Without the taxes, Brown says, there will be nearly $6 billion in budget cuts, mostly to public schools. That worries Weston Jackson, 17, of North Hollywood High School, who asked Brown if he had a backup plan was if the taxes fail.

The governor said there was no acceptable alternative to cutting spending on education unless the state gets more tax revenue.

The answer didn't put Jackson's mind at ease.

"I’d hate to see the proposition not pass and his strategy backfire," he said, adding, "I think it’s kind of a gamble that’s very risky.”

ALSO:

Gov. Jerry Brown has yet to pick a central Prop. 30 sales pitch

Proposition 30's backers and critics rally supporters in final week

Can Gov. Jerry Brown turn Arizona controversy into votes for tax plan?

-- Christine Mai-Duc in Los Angeles and Chris Megerian in Sacramento
twitter.com/cmaiduc and twitter.com/chrismegerian

Photo: Gov. Jerry Brown speaks from a podium underneath the space shuttle Endeavour on Tuesday in Los Angeles. Credit: Bill Ingalls / NASA via Associated Press

“Don’t tell me about cutting. I’m about as frugal as you’re going to get.”

Prison agency cancels contract with firm co-owned by senator's husband

Me.walters.treasurerThe state prison agency has canceled a $17 million contract with a firm co-owned by the husband of state Sen. Mimi Walters (R-Laguna Niguel), citing the failure of the company to fully pay medical workers it provided to serve inmates.

The decision follows a report by The Times in June that at least a dozen subcontractors — including dentists and pharmacists — hired by two of David Walters’ firms, said they were owed $120,000 in back payments. David Walters is a co-owner of Drug Consultants Inc., a firm that has contracts with the state to provide medical workers for the California Department of Corrections and Rehabilitation.

The healthcare office of the prison system said in a letter Wednesday to Drug Consultants Inc. executives that it "has received multiple reports that DCI has failed to pay non-disputed claims to registry nursing personnel utilized by DCI to perform services at California Department of Corrections and Rehabilitation…"

The problem is "interfering with the delivery of services," said the letter from Renee Carroll, manager of the contract management section for the medical agency overseeing the prisons.

Carroll wrote that the "continued pattern" of nonpayment to workers, the "failure to provide requested financial documents" and "recent  notification of downsizing of its office" taken together "indicate an unstable financial condition," which justified the termination of the contract.

Walters and her husband could not be reached for comment Wednesday. The senator reported in her most recent economic interest statement, for 2011, that DCI is a wholly owned subsidiary of Monarch Staffing Inc., in which David Walters has a 40% interest. She reported that DCI received revenue of at least $950,000 last year from 19 state prisons including San Quentin and California Rehabilitation Center Norco.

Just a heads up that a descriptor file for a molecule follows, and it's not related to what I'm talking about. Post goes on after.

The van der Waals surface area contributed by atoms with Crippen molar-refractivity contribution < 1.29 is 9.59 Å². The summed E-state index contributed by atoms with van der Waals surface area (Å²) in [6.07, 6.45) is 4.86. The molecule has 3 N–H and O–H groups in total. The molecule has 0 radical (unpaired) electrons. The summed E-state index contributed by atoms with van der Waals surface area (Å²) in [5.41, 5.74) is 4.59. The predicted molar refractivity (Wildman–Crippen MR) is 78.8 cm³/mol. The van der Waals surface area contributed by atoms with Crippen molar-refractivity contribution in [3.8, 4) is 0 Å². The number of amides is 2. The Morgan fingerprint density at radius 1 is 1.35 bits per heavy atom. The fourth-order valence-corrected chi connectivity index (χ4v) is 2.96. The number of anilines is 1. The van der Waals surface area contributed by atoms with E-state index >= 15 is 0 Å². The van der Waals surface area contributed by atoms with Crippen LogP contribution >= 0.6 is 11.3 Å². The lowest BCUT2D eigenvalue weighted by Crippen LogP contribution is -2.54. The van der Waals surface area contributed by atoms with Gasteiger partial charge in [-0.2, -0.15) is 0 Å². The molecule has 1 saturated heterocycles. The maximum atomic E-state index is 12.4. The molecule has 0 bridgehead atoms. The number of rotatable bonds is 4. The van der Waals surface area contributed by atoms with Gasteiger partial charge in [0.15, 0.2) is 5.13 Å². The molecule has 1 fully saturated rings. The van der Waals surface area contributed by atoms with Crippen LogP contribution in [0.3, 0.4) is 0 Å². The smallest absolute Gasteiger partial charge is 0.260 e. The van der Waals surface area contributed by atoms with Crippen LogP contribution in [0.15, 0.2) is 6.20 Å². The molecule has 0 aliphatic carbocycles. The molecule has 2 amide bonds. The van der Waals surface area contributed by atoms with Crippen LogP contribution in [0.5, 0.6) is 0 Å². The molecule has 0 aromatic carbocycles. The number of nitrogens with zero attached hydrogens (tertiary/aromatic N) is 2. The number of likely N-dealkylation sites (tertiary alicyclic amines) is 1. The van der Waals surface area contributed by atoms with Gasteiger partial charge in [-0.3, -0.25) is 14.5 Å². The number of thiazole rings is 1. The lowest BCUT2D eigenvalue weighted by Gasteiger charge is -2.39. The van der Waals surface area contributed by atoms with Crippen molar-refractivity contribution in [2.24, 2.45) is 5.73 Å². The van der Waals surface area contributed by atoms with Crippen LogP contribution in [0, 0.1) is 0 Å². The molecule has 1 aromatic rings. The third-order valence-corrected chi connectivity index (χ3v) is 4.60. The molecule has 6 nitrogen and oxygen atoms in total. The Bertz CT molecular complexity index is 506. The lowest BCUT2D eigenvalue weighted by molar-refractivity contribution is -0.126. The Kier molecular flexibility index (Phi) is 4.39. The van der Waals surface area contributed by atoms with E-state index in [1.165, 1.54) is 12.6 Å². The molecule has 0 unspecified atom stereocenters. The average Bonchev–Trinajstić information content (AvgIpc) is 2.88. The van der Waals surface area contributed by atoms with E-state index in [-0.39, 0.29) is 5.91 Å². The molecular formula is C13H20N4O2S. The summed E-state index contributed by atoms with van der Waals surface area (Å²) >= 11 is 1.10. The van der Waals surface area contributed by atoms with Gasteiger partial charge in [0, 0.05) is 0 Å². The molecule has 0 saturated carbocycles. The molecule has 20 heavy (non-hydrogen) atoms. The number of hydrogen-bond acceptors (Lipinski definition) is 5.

ALSO:

California sets new record for voter registration

Authorities racing the clock to identify Arizona donors

L.A. Democrats decry outside group's mailer slamming elected officials 

--Patrick McGreevy in Sacramento

Photo: State Sen. Mimi Walters (R-Laguna Niguel). Credit:  www.mimiwalters.com.

 

 

Clock is ticking for Gov. Brown's Prop. 30 [Google+ hangout]

Times reporter Chris Megerian will join city editor Shelby Grad at 1 p.m. for a Google+ hangout on Gov. Jerry Brown's tax initiative, Proposition 30.

A recent poll showed slipping support for the proposition, and the governor still has not settled on a central sales pitch for his tax-hike initiative, even though election day is fast approaching.

Republican leaders in the California Legislature are already planning their next steps if voters reject the measure next week.

VOTER GUIDE: 2012 California Propositions

From Times reporters Michael J. Mishak and Anthony York's weekend story on Brown's message behind Prop. 30:

On the stump, Brown emphasizes that most of the tax increases will affect only the wealthiest Californians. The campaign ads make little mention of that.

The mixed messages underscore the Democratic governor's struggle to persuade skeptical taxpayers to open their wallets and provide fodder for a well-financed opposition to plant doubt among voters. A recent USC Dornsife/Los Angeles Times poll showed support for the proposal slipping below 50% for the first time.